Rare ‘fairy circles’ discovered in Western Australia 

Posted: March 15, 2016 by oldbrew in News, research

Fairy circles in Namibia's Marienfluss valley  [image credit: Thorsten Becker]

Fairy circles in Namibia’s Marienfluss valley
[image credit: Thorsten Becker]

Similar circles have only previously been found in Namibia, as ABC News reports. With regard to the hexagonal formations, the researchers say: ‘we demonstrate that these patterns emerge by self-organization.’

The chance discovery of ‘fairy-circles‘ in Western Australia’s Pilbara region is providing new insight into one of nature’s enduring puzzles.

The circles, which are regularly spaced patches of bare soil that form in uniform hexagonal patterns throughout arid grasslands, had until recently only been confirmed in Namibia in south-western Africa.

But in 2014, fairy circle expert Dr Stephan Getzin from the Helmholtz Centre for Environmental Research was alerted to the presence of similar rings in vegetation 15 kilometres to the east to south-east of Newman in the Pilbara by Australian environmental scientist and study co-author, Dr Bronwyn Bell.

Many theories have been raised over the years about how the mysterious patterns form in arid areas, but the latest research has indicated plants were organising themselves according to the scarce water availability. Dr Todd Erickson, from the Restoration Seed Bank Initiative at the University of Western Australia, said the strange pattern was very visible when flying into the small mining town. When viewed from above, groups of fairy circles form repeating hexagonal shapes, with six bare patches about four metres in diameter spaced about 10 metres away from each other around a central focal point to form the points of the hexagon.

“You don’t see them from the ground,” said Dr Erickson, another study author who has been working in the Pilbara for the last eight years. “You can be standing inside a fairy circle and not see the next one 10 metres away; to find them, you need to spot them from the air. “People have known about [the circles] for years but no-one with the skills of Stephan have actually gone out there and actually mapped them from the landscape scale.”

Analysis of aerial photographs and spatial patterns of vegetation by the team, published in the Proceedings of the National Academy of Sciences, revealed Australian and African fairy circles are almost identical, despite being more than 10,000 kilometres apart.

Full report: Rare ‘fairy circles’ discovered near Newman in Western Australia – Science News – ABC News (Australian Broadcasting Corporation)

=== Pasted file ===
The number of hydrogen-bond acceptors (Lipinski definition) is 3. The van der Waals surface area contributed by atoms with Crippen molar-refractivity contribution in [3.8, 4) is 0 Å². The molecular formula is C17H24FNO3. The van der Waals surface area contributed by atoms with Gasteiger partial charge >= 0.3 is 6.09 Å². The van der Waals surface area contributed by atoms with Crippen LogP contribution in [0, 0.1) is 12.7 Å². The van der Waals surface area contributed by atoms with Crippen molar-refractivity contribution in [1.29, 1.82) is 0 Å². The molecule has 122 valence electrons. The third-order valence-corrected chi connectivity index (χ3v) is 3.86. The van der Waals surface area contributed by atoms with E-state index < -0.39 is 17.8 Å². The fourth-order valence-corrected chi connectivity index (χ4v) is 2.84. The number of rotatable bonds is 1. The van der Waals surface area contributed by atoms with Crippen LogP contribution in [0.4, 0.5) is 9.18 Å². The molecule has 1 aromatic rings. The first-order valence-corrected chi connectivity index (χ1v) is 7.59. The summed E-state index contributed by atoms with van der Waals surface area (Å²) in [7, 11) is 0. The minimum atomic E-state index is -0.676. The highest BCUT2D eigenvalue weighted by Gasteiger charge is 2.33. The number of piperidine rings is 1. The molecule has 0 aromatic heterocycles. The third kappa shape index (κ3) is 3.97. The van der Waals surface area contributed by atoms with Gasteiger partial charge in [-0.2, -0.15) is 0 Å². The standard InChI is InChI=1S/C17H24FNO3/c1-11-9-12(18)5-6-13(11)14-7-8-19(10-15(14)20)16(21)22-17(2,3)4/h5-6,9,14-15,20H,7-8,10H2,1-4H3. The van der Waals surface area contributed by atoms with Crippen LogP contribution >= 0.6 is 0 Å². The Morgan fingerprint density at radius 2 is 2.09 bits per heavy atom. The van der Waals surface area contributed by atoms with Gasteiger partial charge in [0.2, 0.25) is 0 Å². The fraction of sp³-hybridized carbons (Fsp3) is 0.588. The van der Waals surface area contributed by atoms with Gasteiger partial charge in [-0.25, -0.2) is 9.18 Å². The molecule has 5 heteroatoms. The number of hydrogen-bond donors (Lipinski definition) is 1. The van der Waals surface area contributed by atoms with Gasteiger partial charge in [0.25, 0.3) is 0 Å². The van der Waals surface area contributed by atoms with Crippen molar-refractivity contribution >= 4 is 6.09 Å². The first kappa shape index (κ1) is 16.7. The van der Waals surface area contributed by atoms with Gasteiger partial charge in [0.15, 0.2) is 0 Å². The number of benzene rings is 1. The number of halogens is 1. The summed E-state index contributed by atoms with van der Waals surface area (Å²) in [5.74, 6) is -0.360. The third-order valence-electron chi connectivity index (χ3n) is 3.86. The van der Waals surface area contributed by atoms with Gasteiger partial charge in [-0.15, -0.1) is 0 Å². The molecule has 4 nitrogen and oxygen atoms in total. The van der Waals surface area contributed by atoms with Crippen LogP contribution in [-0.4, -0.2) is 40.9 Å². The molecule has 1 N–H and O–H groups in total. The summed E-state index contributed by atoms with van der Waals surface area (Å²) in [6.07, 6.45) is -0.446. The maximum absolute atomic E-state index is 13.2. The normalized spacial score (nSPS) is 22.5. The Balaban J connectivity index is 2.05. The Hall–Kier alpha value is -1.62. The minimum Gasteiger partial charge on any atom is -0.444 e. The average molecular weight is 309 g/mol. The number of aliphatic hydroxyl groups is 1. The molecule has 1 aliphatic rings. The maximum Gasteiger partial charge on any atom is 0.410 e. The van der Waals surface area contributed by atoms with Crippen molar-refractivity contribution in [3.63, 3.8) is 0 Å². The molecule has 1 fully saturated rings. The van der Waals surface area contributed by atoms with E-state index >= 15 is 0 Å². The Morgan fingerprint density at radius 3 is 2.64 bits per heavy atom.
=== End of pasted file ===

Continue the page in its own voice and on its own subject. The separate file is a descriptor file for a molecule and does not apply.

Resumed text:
The analysis notes: ‘The remarkable match between the patterns of Australian and Namibian fairy circles and model results indicate that both patterns emerge from a non-uniform stationary instability, supporting a central universality principle of pattern-formation theory.’

  1. oldbrew says:

    ‘fairy circle expert’ – there can’t be many of those 😉

  2. dp says:

    The area around the Mt. Shasta volcano in California has unusual circular mounds that can be seen on Google Earth. They stretch for miles along Hwy 5 and are visible. I’ve walked around them trying to sort out what they might represent. Closest I’ve come to is there were once large trees there that captured repeated ash fall from the volcano and cinder cones that dot the area. Others have suggested mineral springs but digging doesn’t reveal any trace of deposits. The mounds have to sign of any kind that running water was involved – they have undisturbed surfaces. They’re maybe 10 meters across and 15 cm or so in height. All the circles in this sky view map are mounds as described.


  3. dp says:

    The map URL didn’t work right – Microsoft thing, I think. Select Airal view and zoom in. Then have a look around this really lovely place, especially Mt. Shasta.

  4. E.M.Smith says:

    There is another “Fairy Circle” that comes from mushroom or other fungi growing outward from a point and consuming dead plants in the process.

    I’d conduct a fungus assay in and out of the circle and compare…

  5. USteiner says:

    and I’d check for methane coming up from the ground and compare …

  6. erl happ says:

    C’mon guys, I would be looking for the fairies.

  7. Wayne Job says:

    Oz has been described as the lucky country, now it is confirmed we have fairies, we are on a roll.

  8. hunter says:

    That is really cool.

  9. […] An attempt last year to explain the Australian version of this phenomenon was covered here. […]